In music, familiarity is a double-edged sword. On one side exists constants — the musical constants that can bring a band from obscurity to the spotlight without ever being altered. As bands continue to adapt and evolve within their musical surroundings, the second edge emits that omniscient voice, that nagging feeling, that most devilish of advocates — the age old question: What’s next?



It’s this voice that often times proves to be the downfall for even the most unflappable outfits. As creative and economic pressures pile up, it’s up to the artists to decide whether they want comfortable continuity or a more varied canon.

However, familiarity and consistency have yet to be a bane for Brooklyn (via Washington, D.C.) electro-rock duo Ratatat. Over the past six years and four full-length albums, Ratatat has taken the road most traveled — barely tweaking its sound — yet now finds itself sitting near the top of today’s over-populated indie scene.

With its latest release, LP4, Ratatat has indeed stayed true to the sounds and textures that have propelled it to its current status. Back again are the squealing electric guitars, and the remix-ready hip-hop beats, both neatly situated alongside the (often startling) vocal sample intros and shimmering harp sweeps.

This isn’t to say that the duo’s latest offering is all formula and no substance. In fact, LP4 contains some of the most concrete examples of Ratatat’s electronic music prowess to date, but with three old albums containing songs all too similar to the 11 presented here, the music can’t help but exhale its overwhelming sense of anticipation — the anticipation of a pending, and welcomed, stylistic variation.

This album begins, just as 2008’s LP3 did, with a sprawlingly discordant intro song. Here, “Bilar” sets the table full of the myriad of sounds that are to be heard on the rest of the album, but remains disjointed until the classic Ratatat bassline fully drops on the second track, “Drugs.” Now masters of their specialized style, Evan Mast and Mike Stroud know how to please their listeners. The intricate layers of lead single “Party With Children” are a near-palpable sensory delight that make it impossible to prevent an unconscious bob of the head.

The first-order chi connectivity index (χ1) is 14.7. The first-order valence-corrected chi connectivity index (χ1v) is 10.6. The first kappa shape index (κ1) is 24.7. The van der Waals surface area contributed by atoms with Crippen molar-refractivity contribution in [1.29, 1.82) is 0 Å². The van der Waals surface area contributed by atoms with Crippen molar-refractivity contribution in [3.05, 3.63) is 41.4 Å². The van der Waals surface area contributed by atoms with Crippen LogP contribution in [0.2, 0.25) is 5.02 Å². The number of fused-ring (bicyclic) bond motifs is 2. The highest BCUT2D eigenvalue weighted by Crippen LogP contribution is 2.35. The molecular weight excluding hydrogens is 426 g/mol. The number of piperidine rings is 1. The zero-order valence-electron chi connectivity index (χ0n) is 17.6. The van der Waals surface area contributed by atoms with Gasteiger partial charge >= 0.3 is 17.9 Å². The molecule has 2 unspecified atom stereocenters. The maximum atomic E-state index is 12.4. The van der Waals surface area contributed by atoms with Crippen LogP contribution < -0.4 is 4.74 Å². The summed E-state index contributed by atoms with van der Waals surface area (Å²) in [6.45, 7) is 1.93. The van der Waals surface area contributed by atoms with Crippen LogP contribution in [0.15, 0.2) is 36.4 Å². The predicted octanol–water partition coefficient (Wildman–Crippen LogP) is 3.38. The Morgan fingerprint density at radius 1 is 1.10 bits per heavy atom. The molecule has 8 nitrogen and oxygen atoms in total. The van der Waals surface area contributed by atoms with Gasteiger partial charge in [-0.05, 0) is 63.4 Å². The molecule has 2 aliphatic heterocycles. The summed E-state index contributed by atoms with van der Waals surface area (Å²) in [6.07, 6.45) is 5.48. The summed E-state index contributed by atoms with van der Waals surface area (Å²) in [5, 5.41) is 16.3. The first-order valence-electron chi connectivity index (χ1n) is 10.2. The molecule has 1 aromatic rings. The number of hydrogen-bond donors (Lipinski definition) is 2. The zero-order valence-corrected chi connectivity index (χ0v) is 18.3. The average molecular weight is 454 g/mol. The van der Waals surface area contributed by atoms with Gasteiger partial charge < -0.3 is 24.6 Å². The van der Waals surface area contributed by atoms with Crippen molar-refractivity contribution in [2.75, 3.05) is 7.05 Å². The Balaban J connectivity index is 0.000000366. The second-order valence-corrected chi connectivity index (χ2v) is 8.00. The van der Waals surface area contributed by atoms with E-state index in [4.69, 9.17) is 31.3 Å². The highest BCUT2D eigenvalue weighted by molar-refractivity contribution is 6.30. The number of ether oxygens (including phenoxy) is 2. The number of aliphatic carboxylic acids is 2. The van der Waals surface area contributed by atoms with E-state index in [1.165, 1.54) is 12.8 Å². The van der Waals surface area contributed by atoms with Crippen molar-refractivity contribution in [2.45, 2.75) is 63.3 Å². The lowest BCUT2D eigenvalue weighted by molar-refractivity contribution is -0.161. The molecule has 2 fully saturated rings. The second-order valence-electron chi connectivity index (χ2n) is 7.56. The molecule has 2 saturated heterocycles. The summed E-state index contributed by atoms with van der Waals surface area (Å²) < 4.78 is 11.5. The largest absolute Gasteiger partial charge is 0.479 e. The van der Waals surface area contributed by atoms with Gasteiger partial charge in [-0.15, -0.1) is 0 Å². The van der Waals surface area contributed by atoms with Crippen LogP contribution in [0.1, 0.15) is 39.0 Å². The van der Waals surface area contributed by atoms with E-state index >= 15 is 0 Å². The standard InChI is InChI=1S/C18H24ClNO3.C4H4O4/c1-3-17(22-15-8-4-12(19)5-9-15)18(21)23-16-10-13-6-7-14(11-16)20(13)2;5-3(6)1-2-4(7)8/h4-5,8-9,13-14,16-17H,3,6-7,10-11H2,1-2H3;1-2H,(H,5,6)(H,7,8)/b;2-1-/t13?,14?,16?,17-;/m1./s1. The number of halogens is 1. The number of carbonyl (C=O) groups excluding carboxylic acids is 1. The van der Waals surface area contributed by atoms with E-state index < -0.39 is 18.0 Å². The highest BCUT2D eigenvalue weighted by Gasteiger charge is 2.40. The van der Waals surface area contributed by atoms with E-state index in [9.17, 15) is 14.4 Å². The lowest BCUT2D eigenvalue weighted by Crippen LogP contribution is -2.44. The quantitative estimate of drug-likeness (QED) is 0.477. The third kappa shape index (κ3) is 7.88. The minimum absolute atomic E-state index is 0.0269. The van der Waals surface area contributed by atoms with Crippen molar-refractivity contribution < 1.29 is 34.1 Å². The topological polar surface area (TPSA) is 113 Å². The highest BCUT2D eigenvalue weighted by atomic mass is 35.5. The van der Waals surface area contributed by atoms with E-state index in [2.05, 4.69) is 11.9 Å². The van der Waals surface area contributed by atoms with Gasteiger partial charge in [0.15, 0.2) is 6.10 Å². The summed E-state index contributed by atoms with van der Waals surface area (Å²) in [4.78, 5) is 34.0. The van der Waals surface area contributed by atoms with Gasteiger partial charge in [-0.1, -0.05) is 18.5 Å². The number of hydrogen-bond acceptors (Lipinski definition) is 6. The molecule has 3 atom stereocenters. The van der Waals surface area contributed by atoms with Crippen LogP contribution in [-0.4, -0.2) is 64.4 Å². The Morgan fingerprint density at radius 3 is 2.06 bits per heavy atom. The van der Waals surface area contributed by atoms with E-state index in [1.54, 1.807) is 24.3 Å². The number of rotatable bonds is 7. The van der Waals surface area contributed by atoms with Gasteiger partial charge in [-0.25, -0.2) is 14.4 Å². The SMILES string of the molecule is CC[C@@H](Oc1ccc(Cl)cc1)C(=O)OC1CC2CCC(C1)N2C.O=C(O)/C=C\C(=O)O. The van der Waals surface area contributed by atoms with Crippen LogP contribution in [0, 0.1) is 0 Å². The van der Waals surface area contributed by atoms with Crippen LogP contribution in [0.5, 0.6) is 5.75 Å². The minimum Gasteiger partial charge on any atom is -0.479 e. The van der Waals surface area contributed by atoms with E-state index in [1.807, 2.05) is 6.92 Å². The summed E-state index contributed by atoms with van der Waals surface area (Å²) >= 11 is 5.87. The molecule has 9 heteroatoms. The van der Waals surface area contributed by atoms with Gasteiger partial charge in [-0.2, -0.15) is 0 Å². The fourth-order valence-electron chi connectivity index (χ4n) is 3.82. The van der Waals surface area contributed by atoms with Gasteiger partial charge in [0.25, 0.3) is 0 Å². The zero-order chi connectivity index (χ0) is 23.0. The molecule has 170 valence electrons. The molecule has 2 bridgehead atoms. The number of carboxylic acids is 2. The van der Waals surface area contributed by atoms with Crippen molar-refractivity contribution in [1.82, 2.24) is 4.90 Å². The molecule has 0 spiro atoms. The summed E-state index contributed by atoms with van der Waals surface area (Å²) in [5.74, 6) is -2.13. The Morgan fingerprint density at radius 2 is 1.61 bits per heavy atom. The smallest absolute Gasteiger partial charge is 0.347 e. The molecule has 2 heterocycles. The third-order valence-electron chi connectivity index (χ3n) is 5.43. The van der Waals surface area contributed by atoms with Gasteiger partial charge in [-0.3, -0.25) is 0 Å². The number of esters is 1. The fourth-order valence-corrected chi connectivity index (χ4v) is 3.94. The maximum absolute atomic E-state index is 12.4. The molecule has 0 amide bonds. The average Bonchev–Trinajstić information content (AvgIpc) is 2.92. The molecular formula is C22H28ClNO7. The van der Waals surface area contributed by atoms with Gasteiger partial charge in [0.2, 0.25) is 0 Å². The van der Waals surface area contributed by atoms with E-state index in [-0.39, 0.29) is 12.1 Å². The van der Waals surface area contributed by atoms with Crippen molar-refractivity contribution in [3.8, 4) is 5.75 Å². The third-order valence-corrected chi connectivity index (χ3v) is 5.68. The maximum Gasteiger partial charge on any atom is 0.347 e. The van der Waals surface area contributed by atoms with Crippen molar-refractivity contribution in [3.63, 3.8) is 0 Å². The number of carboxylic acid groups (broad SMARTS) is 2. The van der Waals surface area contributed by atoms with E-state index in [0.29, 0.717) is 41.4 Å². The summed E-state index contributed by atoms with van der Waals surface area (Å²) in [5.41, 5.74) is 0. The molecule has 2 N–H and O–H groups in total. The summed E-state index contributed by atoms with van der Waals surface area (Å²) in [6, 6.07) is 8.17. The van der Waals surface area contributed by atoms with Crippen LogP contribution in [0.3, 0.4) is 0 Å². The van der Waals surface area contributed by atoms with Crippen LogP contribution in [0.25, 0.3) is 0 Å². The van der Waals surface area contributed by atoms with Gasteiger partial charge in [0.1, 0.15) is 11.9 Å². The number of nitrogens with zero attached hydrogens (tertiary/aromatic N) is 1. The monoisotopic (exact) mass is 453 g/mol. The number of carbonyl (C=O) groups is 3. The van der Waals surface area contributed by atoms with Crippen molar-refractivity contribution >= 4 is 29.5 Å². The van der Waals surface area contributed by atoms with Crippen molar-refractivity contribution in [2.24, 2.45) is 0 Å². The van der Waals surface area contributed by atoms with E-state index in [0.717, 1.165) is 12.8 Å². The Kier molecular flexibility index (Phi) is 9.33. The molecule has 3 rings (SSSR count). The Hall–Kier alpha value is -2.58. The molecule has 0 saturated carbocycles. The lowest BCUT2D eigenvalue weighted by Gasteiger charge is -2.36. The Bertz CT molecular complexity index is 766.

“Sunblocks,” the following track, continues in that vein, showcasing everything that this duo has mastered after almost a decade of working together. Its wailing, harmonized guitars, scattershot bongo hits, and lush synth-swells prove this song to be an example of how Ratatat’s often-convoluted instrumentation can work to absolute perfection. Though these two erase any doubts of the band’s level of consistency or their ability to create gorgeous melodies on top of piles of bouncing beats, it is this musical déjà vu that ultimately detracts from the lasting value of the album.

While LP4 was mostly recorded during the LP3 sessions, it still seems like more of a cop-out in the face of that looming question than an actual foray into musical evolution. So, what’s next? These songs play as if they are an unwavering extension of a pubescent goal, and if that goal involves dwelling in a self-imposed comfort zone, Ratatat will remain a band surrounded by constant hype for the sole reason that the masses are expecting a change.

Despite its ubiquitous vinyl crackles, LP4 fails to impress on a masterful level. That being said, after releasing two critically acclaimed hip-hop remix albums and working with indie giants such as MGMT and Kid Cudi, Ratatat has effectually transcended different levels of success. Though not a band destined to go platinum, Ratatat has legitimized its own organic brand of electronic music through nonstop quality, and hasn’t allowed anything to dismantle this well oiled machine.

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